An Overview of Hand Arthritis

woman with arthritis trying to open pill bottle

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Hand arthritis can be painful and debilitating. Your hands are made up of a complex network of bones, joints, muscles, ligaments, tendons, nerves and blood vessels that work intricately and harmoniously to bring together the alignment, coordination, and strength allowing you to perform fine motor tasks. This article explains the symptoms, diagnosis, and treatment of hand arthritis.

Anatomy of the Hand

There are 27 bones in the wrist and hand. The eight small bones in the wrist are called carpals. In the palm of the hand, several of the carpals connect to five metacarpals. Each metacarpal connects to one of the fingers or the thumb. The phalanges are bones that align to form each finger and thumb (i.e., the finger bones). Knuckle joints form where the phalanges connect to the metacarpals and are referred to as the metacarpophalangeal (MCP) joints. The MCP joints work as hinge joints to bend and straighten the fingers and thumb.

Each finger has three phalanges that are separated by two joints, known as interphalangeal (IP) joints (the exception to this is the thumb, which has only two phalanges separated by one joint). The IP joint that sits closest to your MCP joint (knuckle) is known as the proximal interphalangeal (PIP) joint. The IP joint that is located closest to the end of your finger is known as the distal interphalangeal (DIP) joint.

The joints of your hand, fingers, and thumb are covered with articular cartilage which absorbs shock and allows for friction-free movement. Articular cartilage covers the ends of bones that come together to form joints. If cartilage loss develops in the joints of the hand, you may experience significant pain. Initially, the symptom of hand pain is vague. You may first suspect an injury, but hand pain can be caused by disease, too, such as arthritis.

Symptoms

Typically, the first sign of hand arthritis involves pain that develops after extensive use of the hand. Increased use of the hand can cause increased pain while rest can relieve it, especially in the early stages. As hand arthritis advances, even simple activities, such as opening a jar or doorknob, can cause hand pain. Morning stiffness may become more pronounced.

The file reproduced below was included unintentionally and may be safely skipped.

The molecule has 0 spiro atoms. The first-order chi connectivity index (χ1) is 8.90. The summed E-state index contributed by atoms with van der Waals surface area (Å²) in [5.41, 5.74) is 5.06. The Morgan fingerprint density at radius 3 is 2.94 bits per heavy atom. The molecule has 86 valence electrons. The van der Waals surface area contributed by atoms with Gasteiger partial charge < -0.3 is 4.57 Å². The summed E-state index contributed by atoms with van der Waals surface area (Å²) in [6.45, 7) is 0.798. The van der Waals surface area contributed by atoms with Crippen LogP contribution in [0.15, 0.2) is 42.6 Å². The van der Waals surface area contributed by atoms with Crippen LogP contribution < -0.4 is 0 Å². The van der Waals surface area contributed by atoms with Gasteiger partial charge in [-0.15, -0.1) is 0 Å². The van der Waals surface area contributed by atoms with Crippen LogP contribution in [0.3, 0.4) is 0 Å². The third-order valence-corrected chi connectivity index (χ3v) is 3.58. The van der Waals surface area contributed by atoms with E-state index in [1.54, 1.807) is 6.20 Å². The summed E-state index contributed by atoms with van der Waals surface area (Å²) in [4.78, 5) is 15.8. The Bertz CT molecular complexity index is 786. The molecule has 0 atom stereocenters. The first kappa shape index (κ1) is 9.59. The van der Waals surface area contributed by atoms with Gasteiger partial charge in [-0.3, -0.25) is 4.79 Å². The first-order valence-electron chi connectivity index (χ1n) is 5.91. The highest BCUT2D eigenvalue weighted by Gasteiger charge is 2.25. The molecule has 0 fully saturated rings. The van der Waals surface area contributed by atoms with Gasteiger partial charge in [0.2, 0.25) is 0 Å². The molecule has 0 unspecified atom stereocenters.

General symptoms associated with hand arthritis include:

  • Swelling
  • Warmth due to inflammation 
  • Crepitus
  • Fingers that snap or lock
  • Cysts or nodules on the fingers.

Signs and symptoms of rheumatoid arthritis of the hand commonly include:

  • Firm nodules along the fingers
  • A soft lump on the back of the hand
  • Drifting of the fingers away from the thumb (ulnar deviation)
  • Tendon rupture which causes a sudden inability to bend or straighten the fingers
  • Joint deformity
  • Sometimes, there is numbness or tingling of the hand (i.e., carpal tunnel syndrome).

Symptoms of hand osteoarthritis include:

Other signs include redness and telangiectasia (dilation) of nail fold capillaries which is often linked to connective tissue diseases, such as lupus. Sclerodactyly, or tightening of the skin over the fingers, and digital ulcers are often signs of scleroderma. Dactylitis, or swelling of an entire digit, is associated with one of the spondyloarthropathies, such as psoriatic arthritis.

Diagnosis

There are three main tests used to determine whether someone has hand arthritis:

  1. physical examination: With your hands open, your doctor can check the alignment of your fingers, as well as look for any visible abnormalities. Your doctor also can test the function and strength of your hand by having you pinch or grip objects. Your doctor will also feel your hand to determine if there is joint tenderness.
  2. X-rays gather information about joint space narrowing, the development of osteophytes, and the appearance of bone along the joint margins.
  3. Blood tests are taken if rheumatoid arthritis is suspected: rheumatoid factor, sedimentation rate, CRP, and anti-CCP may be ordered to help confirm the diagnosis.

Treatment

The goal of treatment for hand arthritis is to relieve pain and improve function. Treatment may include the use of nonsteroidal anti-inflammatory drugs (NSAIDs) or analgesic (pain) medications. Rest, heat, cortisone injections, and splints may also be used.

Exercises help to maintain movement and function of the hand. A few sessions with a hand therapist will allow you to learn about the exercises that are best for your individual situation.

Surgery is considered only as a last resort when all other treatment options have failed. Hand surgery is not generally performed for purely cosmetic reasons. The main purposes of hand surgery are pain relief and to preserve or restore function.

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